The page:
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From Milind Parikh <milindpar...@gmail.com>
Subject RE: Cassandra Counters
Date Mon, 24 Sep 2012 18:02:51 GMT
IMO

You would use Cassandra Counters (or other variation of distributed
counting) in case of having determined that a centralized version of
counting is not going to work.

You'd determine the non_feasibility of centralized counting by figuring the
speed at which you need to sustain writes and reads and reconcile that with
your hard disk seek times (essentially).

Once you have "proved" that you can't do centralized counting, the second
layer of arsenal comes into play; which is distributed counting.

In distributed counting , the CAP theorem comes into life. & in Cassandra,
Availability and Network Partitioning trumps over Consistency.

So yes, you sacrifice strong consistency for availability and partion
tolerance; for eventual consistency.
On Sep 24, 2012 10:28 AM, "Roshni Rajagopal" <roshni_rajagopal@hotmail.com>
wrote:

>  Hi folks,
>
>    I looked at my mail below, and Im rambling a bit, so Ill try to
> re-state my queries pointwise.
>
> a) what are the performance tradeoffs on reads & writes between creating a
> standard column family and manually doing the counts by a lookup on a key,
> versus using counters.
>
> b) whats the current state of counters limitations in the latest version
> of apache cassandra?
>
> c) with there being a possibilty of counter values getting out of sync,
> would counters not be recommended where strong consistency is desired. The
> normal benefits of cassandra's tunable consistency would not be applicable,
> as re-tries may cause overstating. So the normal use case is high
> performance, and where consistency is not paramount.
>
> Regards,
> roshni
>
>
>
> ------------------------------
> From: roshni_rajagopal@hotmail.com
> To: user@cassandra.apache.org
> Subject: Cassandra Counters
> Date: Mon, 24 Sep 2012 16:21:55 +0530
>
>  Hi ,
>
> I'm trying to understand if counters are a good fit for my use case.
> Ive watched http://blip.tv/datastax/counters-in-cassandra-5497678 many
> times over now...
> and still need help!
>
> Suppose I have a list of items- to which I can add or delete a set of
> items at a time,  and I want a count of the items, without considering
> changing the database  or additional components like zookeeper,
> I have 2 options_ the first is a counter col family, and the second is a
> standard one
>   1. List_Counter_CF    TotalItems    ListId 50        2.List_Std_CF
>
>     TimeUUID1 TimeUUID2 TimeUUID3 TimeUUID4 TimeUUID5  ListId 3 70 -20 3
> -6
>
> And in the second I can add a new col with every set of items added or
> deleted. Over time this row may grow wide.
> To display the final count, Id need to read the row, slice through all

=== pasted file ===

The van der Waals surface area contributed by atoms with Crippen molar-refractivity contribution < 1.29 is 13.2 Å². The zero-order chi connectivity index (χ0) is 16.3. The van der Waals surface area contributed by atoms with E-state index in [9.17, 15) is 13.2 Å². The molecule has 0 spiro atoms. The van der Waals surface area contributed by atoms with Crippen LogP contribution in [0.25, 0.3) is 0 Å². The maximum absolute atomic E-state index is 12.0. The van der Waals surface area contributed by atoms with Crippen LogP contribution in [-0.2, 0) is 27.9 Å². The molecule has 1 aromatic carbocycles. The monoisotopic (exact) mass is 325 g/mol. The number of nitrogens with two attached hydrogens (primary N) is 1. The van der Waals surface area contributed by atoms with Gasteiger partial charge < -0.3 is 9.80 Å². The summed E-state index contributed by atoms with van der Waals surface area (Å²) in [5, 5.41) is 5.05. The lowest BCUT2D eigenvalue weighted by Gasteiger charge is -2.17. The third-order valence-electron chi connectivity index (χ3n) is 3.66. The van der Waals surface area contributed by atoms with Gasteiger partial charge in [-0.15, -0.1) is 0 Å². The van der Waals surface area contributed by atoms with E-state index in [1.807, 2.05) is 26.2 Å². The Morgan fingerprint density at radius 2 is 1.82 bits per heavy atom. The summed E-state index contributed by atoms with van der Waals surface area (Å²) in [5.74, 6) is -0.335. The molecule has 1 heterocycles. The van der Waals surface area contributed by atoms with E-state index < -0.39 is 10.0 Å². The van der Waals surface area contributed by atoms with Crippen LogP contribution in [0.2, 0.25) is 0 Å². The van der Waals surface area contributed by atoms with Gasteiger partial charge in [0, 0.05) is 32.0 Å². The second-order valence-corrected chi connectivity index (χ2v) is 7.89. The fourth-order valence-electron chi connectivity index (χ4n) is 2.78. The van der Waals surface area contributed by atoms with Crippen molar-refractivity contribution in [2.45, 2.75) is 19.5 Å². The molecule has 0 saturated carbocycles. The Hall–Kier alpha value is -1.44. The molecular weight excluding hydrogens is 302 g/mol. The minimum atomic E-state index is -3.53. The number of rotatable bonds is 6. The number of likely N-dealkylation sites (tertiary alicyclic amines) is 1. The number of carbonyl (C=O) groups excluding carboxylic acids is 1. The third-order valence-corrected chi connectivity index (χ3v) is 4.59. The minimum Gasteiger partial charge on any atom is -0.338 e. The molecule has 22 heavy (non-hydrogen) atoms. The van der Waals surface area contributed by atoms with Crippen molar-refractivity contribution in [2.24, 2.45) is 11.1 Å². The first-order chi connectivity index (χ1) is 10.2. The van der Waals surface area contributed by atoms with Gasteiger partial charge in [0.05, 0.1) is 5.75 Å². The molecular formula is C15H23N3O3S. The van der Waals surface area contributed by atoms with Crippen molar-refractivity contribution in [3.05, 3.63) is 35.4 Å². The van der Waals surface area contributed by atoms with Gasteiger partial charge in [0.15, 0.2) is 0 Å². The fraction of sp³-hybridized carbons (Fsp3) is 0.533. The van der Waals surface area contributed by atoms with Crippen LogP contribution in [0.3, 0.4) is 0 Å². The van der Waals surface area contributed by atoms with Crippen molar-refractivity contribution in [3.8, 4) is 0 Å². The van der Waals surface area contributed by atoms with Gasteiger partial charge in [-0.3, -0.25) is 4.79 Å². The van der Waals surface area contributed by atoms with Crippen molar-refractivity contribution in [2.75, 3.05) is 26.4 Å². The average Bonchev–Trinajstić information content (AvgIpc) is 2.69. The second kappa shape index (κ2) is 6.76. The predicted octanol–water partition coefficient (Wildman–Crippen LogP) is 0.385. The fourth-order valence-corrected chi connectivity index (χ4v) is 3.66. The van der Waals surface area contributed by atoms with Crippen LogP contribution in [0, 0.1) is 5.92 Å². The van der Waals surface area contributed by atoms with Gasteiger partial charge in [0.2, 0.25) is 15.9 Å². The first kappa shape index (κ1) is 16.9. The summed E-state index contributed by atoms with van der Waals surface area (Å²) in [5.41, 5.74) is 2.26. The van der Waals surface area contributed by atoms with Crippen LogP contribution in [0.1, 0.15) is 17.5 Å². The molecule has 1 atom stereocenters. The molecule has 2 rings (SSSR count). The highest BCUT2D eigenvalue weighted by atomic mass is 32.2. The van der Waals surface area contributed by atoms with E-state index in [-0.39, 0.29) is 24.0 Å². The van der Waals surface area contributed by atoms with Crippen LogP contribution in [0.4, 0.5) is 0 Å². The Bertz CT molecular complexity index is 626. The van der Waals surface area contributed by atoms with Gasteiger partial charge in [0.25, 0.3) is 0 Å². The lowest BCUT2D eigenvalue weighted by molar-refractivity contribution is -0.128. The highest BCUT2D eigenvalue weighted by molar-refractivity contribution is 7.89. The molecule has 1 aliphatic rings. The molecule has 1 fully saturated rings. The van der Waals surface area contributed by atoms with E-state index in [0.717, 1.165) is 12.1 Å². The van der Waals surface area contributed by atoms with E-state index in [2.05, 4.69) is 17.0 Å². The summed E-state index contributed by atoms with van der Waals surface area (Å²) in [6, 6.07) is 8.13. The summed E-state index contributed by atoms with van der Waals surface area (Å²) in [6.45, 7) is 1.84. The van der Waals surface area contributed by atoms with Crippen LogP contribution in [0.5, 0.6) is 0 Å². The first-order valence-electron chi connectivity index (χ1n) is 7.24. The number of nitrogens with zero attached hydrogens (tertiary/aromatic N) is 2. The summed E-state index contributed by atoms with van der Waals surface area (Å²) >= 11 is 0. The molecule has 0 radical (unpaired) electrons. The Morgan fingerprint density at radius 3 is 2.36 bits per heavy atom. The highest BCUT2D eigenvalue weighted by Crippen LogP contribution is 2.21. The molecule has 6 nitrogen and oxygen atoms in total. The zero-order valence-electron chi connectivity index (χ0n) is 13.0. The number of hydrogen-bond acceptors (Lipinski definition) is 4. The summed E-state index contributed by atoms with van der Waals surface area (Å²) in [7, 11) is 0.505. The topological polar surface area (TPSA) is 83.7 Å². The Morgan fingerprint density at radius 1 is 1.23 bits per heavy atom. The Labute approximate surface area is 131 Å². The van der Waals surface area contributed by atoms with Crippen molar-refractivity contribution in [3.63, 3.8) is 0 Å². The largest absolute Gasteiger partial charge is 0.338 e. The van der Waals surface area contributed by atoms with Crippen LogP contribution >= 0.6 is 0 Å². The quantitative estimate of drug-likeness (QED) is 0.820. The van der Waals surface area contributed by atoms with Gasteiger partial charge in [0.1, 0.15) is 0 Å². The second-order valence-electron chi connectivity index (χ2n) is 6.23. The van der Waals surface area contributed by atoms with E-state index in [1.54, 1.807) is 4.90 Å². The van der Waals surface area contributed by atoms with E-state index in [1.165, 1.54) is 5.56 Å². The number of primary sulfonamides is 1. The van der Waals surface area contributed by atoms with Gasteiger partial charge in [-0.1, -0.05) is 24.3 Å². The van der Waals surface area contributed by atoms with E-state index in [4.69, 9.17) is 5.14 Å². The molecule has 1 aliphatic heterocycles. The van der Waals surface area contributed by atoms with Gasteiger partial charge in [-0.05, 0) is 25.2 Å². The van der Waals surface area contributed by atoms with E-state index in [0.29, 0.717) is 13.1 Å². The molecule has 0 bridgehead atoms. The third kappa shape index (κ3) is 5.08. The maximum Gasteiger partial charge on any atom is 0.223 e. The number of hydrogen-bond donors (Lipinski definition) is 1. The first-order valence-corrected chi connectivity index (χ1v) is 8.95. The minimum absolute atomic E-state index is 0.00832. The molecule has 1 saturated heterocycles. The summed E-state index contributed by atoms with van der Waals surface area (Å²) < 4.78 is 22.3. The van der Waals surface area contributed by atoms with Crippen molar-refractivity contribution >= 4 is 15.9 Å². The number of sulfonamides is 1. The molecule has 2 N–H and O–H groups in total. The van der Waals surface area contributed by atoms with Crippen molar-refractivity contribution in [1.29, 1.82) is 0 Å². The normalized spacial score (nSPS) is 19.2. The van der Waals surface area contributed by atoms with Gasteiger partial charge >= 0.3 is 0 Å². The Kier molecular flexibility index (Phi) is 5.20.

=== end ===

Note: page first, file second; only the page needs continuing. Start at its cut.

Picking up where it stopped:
> columns and add them.
>
> In both cases the writes should be fast, in fact standard col family
> should be faster as there's no read, before write. And for CL ONE write the
> latency should be same.
> For reads, the first option is very good, just read one column for a key
>
> For the second, the read involves reading the row, and adding each column
> value via application code. I dont think there's a way to do math via CQL
> yet.
> There should be not hot spotting, if the key is sharded well. I could even
> maintain the count derived from the List_Std_CF in a separate column family
> which is a standard col family with the final number, but I could do that
> as a separate process  immediately after the write to List_Std_CF
> completes, so that its not blocking.  I understand cassandra is faster for
> writes than reads, but how slow would Reading by row key be...? Is there
> any number around after how many columns the performance starts
> deteriorating, or how much worse in performance it would be?
>
> The advantage I see is that I can use the same consistency rules as for
> the rest of column families. If quorum for reads & writes, then you get
> strongly consistent values.
> In case of counters I see that in case of timeout exceptions because the
> first replica is down or not responding, there's a chance of the values
> getting messed up, and re-trying can mess it up further. Its not idempotent
> like a standard col family design can be.
>
> If it gets messed up, it would need administrator's help (is there a a
> document on how we could resolve counter values going wrong?)
>
> I believe the rest of the limitations still hold good- has anything
> changed in recent versions? In my opinion, they are not as major as the
> consistency question.
> -removing a counter & then modifying value - behaviour is undetermined
> -special process for counter col family sstable loss( need to remove all
> files)
> -no TTL support
> -no secondary indexes
>
>
> In short, I can recommend counters can be used for analytics or while
> dealing with data where the exact numbers are not important, or
> when its ok to take some time to fix the mismatch, and the performance
> requirements are most important.
> However where the numbers should match , its better to use a std column
> family and a manual implementation.
>
> Please share your thoughts on this.
>
> Regards,
> roshni
>
>

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